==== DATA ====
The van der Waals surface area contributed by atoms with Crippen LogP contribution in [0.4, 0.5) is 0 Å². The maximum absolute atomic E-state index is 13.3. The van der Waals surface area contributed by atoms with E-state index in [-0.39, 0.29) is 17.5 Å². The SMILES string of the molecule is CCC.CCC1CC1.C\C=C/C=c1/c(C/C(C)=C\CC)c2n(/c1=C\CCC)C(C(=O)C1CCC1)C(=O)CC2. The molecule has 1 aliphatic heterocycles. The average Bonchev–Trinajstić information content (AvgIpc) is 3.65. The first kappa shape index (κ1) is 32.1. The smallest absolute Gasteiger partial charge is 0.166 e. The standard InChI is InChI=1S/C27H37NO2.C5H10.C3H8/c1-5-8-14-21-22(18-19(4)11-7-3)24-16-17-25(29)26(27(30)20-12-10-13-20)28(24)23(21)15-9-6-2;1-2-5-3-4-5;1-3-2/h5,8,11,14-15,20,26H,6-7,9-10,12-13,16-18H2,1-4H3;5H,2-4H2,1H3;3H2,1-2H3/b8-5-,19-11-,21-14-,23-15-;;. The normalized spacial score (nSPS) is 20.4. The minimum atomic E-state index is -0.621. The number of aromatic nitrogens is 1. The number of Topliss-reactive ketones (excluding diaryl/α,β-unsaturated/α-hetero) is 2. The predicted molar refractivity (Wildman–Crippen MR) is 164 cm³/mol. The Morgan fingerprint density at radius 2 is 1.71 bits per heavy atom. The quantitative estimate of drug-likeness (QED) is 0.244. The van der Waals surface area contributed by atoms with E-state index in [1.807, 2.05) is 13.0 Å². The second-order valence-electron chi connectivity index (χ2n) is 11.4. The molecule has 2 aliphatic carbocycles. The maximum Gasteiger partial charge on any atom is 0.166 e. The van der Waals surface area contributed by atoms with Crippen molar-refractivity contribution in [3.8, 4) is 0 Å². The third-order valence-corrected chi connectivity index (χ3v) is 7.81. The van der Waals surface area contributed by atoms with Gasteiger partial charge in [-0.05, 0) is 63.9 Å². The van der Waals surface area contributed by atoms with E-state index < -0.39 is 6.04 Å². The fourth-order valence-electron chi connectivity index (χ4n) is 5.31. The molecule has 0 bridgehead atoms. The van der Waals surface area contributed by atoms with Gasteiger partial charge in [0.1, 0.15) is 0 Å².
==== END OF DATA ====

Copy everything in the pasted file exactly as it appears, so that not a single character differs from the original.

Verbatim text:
The van der Waals surface area contributed by atoms with Crippen LogP contribution in [0.4, 0.5) is 0 Å². The maximum absolute atomic E-state index is 13.3. The van der Waals surface area contributed by atoms with E-state index in [-0.39, 0.29) is 17.5 Å². The SMILES string of the molecule is CCC.CCC1CC1.C\C=C/C=c1/c(C/C(C)=C\CC)c2n(/c1=C\CCC)C(C(=O)C1CCC1)C(=O)CC2. The molecule has 1 aliphatic heterocycles. The average Bonchev–Trinajstić information content (AvgIpc) is 3.65. The first kappa shape index (κ1) is 32.1. The smallest absolute Gasteiger partial charge is 0.166 e. The standard InChI is InChI=1S/C27H37NO2.C5H10.C3H8/c1-5-8-14-21-22(18-19(4)11-7-3)24-16-17-25(29)26(27(30)20-12-10-13-20)28(24)23(21)15-9-6-2;1-2-5-3-4-5;1-3-2/h5,8,11,14-15,20,26H,6-7,9-10,12-13,16-18H2,1-4H3;5H,2-4H2,1H3;3H2,1-2H3/b8-5-,19-11-,21-14-,23-15-;;. The normalized spacial score (nSPS) is 20.4. The minimum atomic E-state index is -0.621. The number of aromatic nitrogens is 1. The number of Topliss-reactive ketones (excluding diaryl/α,β-unsaturated/α-hetero) is 2. The predicted molar refractivity (Wildman–Crippen MR) is 164 cm³/mol. The Morgan fingerprint density at radius 2 is 1.71 bits per heavy atom. The quantitative estimate of drug-likeness (QED) is 0.244. The van der Waals surface area contributed by atoms with E-state index in [1.807, 2.05) is 13.0 Å². The second-order valence-electron chi connectivity index (χ2n) is 11.4. The molecule has 2 aliphatic carbocycles. The maximum Gasteiger partial charge on any atom is 0.166 e. The van der Waals surface area contributed by atoms with Crippen molar-refractivity contribution in [3.8, 4) is 0 Å². The third-order valence-corrected chi connectivity index (χ3v) is 7.81. The van der Waals surface area contributed by atoms with Gasteiger partial charge in [-0.05, 0) is 63.9 Å². The van der Waals surface area contributed by atoms with E-state index < -0.39 is 6.04 Å². The fourth-order valence-electron chi connectivity index (χ4n) is 5.31. The molecule has 0 bridgehead atoms. The van der Waals surface area contributed by atoms with Gasteiger partial charge in [0.1, 0.15) is 0 Å².